Wednesday, November 3, 2010
These protein rich cookies are a dream! You will most likely have all of the ingredients on hand and they take about 20 mins to make from start to finish. Bonus points- they are free of gluten, eggs, and dairy and still taste like a real cookie! I think the Cookie Monster will even approve of these little morsels.
(makes 8 cookies)
1 cup ground nuts (I used almonds today, but pecans and walnuts also work well.)
½ tsp nutmeg
¼ tsp cloves
1 tsp cinnamon
¼ tsp allspice
**Use any or all of the spices listed as you see fit. I am the kind of girl that does a sprinkle of this and a dash of that. Let me know if you come up with any great combinations!**
¼ cup maple syrup
1 tsp vanilla extract or a ½ tsp of real vanilla powder
Mix dry the ground nuts and spices together in a bowl. Add the maple syrup and vanilla and stir until everything is well combined. Drop in teaspoons on a baking sheet. Bake at 300’ for 12-15 minutes. Be sure to let the cookies cool before attempting to move them or they will just crumble and fall apart.
Also, for my dear friends with nut allergies: I have tried these using sunflower and pumpkin seeds instead and they were equally as tasty. Hooray! Life is good.
Enjoy, and don't worry about feeling too guilty if you end up eating the whole batch!
Health and happiness,
Saturday, June 12, 2010
Hello summer! Finally, a sunny Saturday in Vancouver. My edible advice of the week is to kick back and relax with this delicious and refreshing drink:
Makes approximately 2.5 cups
- 1/2 cup filtered water
- 1 cup cantaloupe
- 1 orange
- 1 banana
Wash and peel the fruits. Remove the seeds of the cantaloupe. Blend all of the ingredients together until you've reached creamy smooth consistency. This also makes a great frozen treat if you pour the smoothie into a Popsicle mold and freeze for a few hours. Divine!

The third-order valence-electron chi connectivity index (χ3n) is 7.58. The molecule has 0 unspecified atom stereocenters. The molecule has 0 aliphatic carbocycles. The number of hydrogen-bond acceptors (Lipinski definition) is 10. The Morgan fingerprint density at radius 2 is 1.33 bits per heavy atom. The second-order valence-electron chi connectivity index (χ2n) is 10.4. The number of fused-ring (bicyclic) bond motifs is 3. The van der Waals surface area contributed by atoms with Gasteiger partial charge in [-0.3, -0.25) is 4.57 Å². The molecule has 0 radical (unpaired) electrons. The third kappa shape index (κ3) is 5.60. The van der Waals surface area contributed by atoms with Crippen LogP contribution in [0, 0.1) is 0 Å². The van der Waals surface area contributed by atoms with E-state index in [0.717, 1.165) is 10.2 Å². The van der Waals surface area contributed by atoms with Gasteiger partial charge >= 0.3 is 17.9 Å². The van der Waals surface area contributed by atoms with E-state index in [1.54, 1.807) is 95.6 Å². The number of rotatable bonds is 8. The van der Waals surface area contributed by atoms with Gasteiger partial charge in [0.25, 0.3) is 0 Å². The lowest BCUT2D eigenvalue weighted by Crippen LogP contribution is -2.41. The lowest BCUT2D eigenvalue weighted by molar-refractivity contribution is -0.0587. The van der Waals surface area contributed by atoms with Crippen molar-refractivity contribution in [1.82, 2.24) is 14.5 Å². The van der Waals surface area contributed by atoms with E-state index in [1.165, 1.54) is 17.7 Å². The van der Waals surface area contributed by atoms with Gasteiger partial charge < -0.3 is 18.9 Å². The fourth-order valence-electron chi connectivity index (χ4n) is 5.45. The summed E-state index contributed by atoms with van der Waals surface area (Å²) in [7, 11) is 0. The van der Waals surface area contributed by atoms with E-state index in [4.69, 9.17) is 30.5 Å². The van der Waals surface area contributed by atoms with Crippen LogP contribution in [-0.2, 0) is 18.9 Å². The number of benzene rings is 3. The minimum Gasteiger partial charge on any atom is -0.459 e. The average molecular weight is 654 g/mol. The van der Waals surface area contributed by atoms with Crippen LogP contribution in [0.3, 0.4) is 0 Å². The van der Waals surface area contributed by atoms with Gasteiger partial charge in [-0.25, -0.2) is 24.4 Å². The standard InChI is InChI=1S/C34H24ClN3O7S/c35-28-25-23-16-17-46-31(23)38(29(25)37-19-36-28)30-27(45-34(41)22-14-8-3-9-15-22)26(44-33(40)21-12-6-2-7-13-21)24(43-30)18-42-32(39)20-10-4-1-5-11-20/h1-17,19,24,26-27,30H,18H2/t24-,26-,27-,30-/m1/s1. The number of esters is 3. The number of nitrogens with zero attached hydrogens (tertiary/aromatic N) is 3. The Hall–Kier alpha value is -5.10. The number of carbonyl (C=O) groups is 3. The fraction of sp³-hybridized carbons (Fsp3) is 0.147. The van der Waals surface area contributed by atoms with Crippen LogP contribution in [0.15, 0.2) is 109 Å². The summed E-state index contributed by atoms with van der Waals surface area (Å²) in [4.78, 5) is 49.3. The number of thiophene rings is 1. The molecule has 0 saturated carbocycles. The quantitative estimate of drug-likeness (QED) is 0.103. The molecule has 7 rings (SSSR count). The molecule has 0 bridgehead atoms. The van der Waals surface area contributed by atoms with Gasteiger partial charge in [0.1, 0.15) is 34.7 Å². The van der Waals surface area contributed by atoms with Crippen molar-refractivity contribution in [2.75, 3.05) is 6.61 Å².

Your vitamin C, A and B6 stores will thank you as these tropical treats are rich in all three. Now get out and enjoy the gorgeous sunshine and enjoy the good life!
Love and laughter,
Saturday, May 29, 2010
Steel cut oats, is there a better breakie for a rainy day? Their texture is chewy with a slight crunch and their warmth adds a bit of sunshine to your morning despite the weather conditions.
Not only are they scrumptious, they are also rich with nutritional value, hooray! These little flakes are high in B-vitamins, calcium, protein and fiber. In fact, just one cup of steel-cut oats contains 8 g of insoluble fiber. Your colon is going to love that!
At large, whole grains reduce cholesterol and high blood pressure and help prevent heart disease, cancer and diabetes. They help flush toxic waste, unwanted fat and cholesterol out of your system and provide added antioxidants to your day that help you stay healthier, look younger, and live longer. Another bowl, please!
1 cup steel cut oats
3 ½ cups water
Pinch of Himalayan salt
½ cup almond, hemp, or rice mylk
1 teaspoon vanilla bean powder
cinnamon, nutmeg, raisins, fresh berries, nuts, seeds or whatever healthy toppings you so please.
1. Bring the water to a boil in a large pot. Add the steel cut oats and Himalayan salt. Give it a little stir.
2. Reduce the heat to medium low and cook for 30 minutes. Make sure you stir the oats occasionally so they don’t stick to the pan.
3. When the oats start to thicken, at about 30 minutes, add in the mylk and vanilla. Stir it all together and cook for ten more minutes.
4. Add in the fancy toppings as you wish.
*Note-you can use 4 cups of water and omit the mylk, I just like the creaminess that it adds.*
Serve the oats hot. This batch makes 4-6 servings.